Before you get started, you will need to explore carefully the food rules and regulations you need to follow for home-based food production and packaging. Some of these rules vary by state.

Crafts and Gifts

Wedding invitations, gift baskets, personalized clothing – you name it – there is a big demand for creative entrepreneurs. What is your specialty?

Do you sew? Have an eye for interior design? Make candles? Take great portraits? Assemble memorable gift baskets? Find your niche. Explore your market and develop a business plan for marketing and selling these creative items to the public. Check the SBA website’s tools for setting up at business plan.

Childcare

By offering a childcare business, you can spend time with your own little ones while earning income for caring for other parents’ children. Many working parents prefer a home atmosphere for their children and are willing to pay well for the care and attention an experienced parent can provide.

Do your homework on all state and local regulations for a childcare business, including minimum space requirements per child, meal preparation and serving, hygiene and the number of licensed care workers needed per child.

Virtual Store

Do you have a knack for finding bargains at thrift stores or yard sales? Can you fix or refurbish other people’s junk? If so, you may find it rewarding on both a personal and financial level to operate an online marketplace on sites such as eBay, Amazon, Shopify or Etsy.

Don’t forget your local newspaper and Craigslist for attracting customers and also research flea markets and consignment shops in your area to sell your items.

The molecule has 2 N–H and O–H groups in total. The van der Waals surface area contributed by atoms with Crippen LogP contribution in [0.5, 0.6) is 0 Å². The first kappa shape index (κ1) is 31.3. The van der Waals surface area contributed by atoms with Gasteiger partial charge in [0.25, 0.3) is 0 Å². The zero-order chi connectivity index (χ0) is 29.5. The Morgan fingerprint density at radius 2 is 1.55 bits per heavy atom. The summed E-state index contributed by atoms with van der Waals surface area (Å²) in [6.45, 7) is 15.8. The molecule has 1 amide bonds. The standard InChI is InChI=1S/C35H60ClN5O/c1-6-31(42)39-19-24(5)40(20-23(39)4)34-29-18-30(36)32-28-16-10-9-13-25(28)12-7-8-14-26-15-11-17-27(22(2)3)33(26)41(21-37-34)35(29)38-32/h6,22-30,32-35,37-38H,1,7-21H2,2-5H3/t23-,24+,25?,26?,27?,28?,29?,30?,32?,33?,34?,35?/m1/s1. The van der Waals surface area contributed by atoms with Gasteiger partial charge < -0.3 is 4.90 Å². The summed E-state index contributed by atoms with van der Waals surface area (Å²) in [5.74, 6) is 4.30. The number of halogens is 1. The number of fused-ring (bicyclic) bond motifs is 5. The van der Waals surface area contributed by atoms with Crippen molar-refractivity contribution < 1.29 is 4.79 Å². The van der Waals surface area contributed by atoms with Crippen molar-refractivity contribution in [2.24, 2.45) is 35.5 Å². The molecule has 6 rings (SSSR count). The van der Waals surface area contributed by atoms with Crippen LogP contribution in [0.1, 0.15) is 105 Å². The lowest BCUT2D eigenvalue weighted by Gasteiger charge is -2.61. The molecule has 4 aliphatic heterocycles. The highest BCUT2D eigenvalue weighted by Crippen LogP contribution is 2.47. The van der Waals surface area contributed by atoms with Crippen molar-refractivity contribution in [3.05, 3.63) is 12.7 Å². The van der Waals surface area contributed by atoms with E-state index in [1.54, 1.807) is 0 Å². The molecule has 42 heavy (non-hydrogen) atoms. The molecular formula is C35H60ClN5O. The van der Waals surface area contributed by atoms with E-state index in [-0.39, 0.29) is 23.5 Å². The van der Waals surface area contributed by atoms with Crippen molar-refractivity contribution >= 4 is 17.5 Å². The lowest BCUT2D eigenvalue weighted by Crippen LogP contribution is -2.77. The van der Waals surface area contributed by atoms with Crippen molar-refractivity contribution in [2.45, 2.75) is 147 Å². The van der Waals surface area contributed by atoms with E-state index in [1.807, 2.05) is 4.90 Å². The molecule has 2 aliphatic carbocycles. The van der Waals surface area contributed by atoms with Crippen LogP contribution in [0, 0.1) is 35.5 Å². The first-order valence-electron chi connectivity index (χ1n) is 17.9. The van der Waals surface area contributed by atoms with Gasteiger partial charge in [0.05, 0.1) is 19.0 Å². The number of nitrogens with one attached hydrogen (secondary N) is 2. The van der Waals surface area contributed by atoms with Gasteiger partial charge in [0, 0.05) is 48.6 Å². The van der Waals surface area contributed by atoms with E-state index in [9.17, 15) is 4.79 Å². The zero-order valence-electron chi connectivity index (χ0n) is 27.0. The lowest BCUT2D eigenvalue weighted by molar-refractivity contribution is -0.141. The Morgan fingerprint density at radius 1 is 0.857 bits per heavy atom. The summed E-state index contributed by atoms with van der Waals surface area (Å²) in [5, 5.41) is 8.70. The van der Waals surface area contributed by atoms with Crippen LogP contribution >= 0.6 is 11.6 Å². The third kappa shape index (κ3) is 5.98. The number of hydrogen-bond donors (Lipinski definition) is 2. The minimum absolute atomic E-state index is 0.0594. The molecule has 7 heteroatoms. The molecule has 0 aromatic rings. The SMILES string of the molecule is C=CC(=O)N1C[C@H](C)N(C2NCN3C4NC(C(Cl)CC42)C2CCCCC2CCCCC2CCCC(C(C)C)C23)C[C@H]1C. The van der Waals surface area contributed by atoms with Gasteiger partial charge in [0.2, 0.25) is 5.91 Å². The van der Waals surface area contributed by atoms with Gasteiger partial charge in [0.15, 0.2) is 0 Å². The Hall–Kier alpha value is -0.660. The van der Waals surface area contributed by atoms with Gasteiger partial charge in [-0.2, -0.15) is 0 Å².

Pet Sitter/ Dog Walker

If you love animals and enjoy being on the go with your kids, caring for other people’s pets may be the small business for you.

While dogs and cats are the most common pets you will care for, you may also be asked to take care of fish, rabbits, birds and other small pets. Is there a retirement community near you? Many residents there want the companionship of a dog but lack the ability to walk it. Those seniors could provide a valuable business base for you.

Sewing Business

Do you love to design and sew clothing or window treatments? Can you do mending or embroidery? Do you love to knit or crochet? A home sewing business may be a great opportunity for you.

First, think of a niche market you could serve. How about monogrammed gifts for weddings, anniversaries and babies? Children’s clothing? Baby doll accessories? Hand-made items make wonderful gifts. You can build your business by selling items locally and then expand with an online store.

Whatever your interests and talents, there is probably a home-based business you can develop to capitalize upon it. Don’t let staying at home with your child deter you from starting a business. And just think of all the life-long lessons you will be teaching your child.

Who knows? You may even get a business partner one day.



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by Tricia Drevets // Regular Contributor to Businessing Magazine. Tricia Drevets is a freelance writer who specializes in business and communication topics. A community college speech and theater instructor, Tricia lives in beautiful Southern Oregon.

Opinions expressed by contributors are their own.